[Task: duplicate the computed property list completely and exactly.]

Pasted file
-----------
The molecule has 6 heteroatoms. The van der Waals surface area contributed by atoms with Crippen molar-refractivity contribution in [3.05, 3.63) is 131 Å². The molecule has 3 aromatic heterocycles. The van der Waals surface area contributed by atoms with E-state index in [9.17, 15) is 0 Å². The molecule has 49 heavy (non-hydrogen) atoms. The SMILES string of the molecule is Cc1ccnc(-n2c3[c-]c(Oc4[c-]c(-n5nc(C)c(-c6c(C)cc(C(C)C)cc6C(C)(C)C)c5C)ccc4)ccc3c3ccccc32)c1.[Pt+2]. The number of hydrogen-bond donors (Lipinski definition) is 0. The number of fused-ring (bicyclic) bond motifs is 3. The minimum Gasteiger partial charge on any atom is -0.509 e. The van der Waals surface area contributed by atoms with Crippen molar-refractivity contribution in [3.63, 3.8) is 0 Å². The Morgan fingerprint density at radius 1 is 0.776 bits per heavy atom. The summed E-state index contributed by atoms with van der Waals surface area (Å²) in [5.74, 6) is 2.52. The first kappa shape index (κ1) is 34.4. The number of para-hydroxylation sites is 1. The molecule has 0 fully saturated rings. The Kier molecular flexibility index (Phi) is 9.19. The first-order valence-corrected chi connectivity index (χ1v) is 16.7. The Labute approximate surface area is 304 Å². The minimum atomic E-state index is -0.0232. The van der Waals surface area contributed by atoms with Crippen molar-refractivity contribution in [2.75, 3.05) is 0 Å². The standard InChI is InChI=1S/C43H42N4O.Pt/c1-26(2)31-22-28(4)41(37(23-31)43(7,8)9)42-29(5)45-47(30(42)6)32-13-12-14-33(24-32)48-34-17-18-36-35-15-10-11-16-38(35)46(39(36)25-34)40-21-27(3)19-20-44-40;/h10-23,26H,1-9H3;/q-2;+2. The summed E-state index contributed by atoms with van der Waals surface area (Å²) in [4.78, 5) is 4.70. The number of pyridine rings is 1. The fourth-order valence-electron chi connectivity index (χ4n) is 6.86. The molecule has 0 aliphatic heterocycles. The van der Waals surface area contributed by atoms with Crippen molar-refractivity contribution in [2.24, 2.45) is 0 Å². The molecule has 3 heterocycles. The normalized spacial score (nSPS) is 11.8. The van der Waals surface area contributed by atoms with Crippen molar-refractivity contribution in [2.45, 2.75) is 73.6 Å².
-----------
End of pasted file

The molecule has 6 heteroatoms. The van der Waals surface area contributed by atoms with Crippen molar-refractivity contribution in [3.05, 3.63) is 131 Å². The molecule has 3 aromatic heterocycles. The van der Waals surface area contributed by atoms with E-state index in [9.17, 15) is 0 Å². The molecule has 49 heavy (non-hydrogen) atoms. The SMILES string of the molecule is Cc1ccnc(-n2c3[c-]c(Oc4[c-]c(-n5nc(C)c(-c6c(C)cc(C(C)C)cc6C(C)(C)C)c5C)ccc4)ccc3c3ccccc32)c1.[Pt+2]. The number of hydrogen-bond donors (Lipinski definition) is 0. The number of fused-ring (bicyclic) bond motifs is 3. The minimum Gasteiger partial charge on any atom is -0.509 e. The van der Waals surface area contributed by atoms with Crippen molar-refractivity contribution in [3.63, 3.8) is 0 Å². The Morgan fingerprint density at radius 1 is 0.776 bits per heavy atom. The summed E-state index contributed by atoms with van der Waals surface area (Å²) in [5.74, 6) is 2.52. The first kappa shape index (κ1) is 34.4. The number of para-hydroxylation sites is 1. The molecule has 0 fully saturated rings. The Kier molecular flexibility index (Phi) is 9.19. The first-order valence-corrected chi connectivity index (χ1v) is 16.7. The Labute approximate surface area is 304 Å². The minimum atomic E-state index is -0.0232. The van der Waals surface area contributed by atoms with Crippen molar-refractivity contribution in [2.75, 3.05) is 0 Å². The standard InChI is InChI=1S/C43H42N4O.Pt/c1-26(2)31-22-28(4)41(37(23-31)43(7,8)9)42-29(5)45-47(30(42)6)32-13-12-14-33(24-32)48-34-17-18-36-35-15-10-11-16-38(35)46(39(36)25-34)40-21-27(3)19-20-44-40;/h10-23,26H,1-9H3;/q-2;+2. The summed E-state index contributed by atoms with van der Waals surface area (Å²) in [4.78, 5) is 4.70. The number of pyridine rings is 1. The fourth-order valence-electron chi connectivity index (χ4n) is 6.86. The molecule has 0 aliphatic heterocycles. The van der Waals surface area contributed by atoms with Crippen molar-refractivity contribution in [2.24, 2.45) is 0 Å². The molecule has 3 heterocycles. The normalized spacial score (nSPS) is 11.8. The van der Waals surface area contributed by atoms with Crippen molar-refractivity contribution in [2.45, 2.75) is 73.6 Å².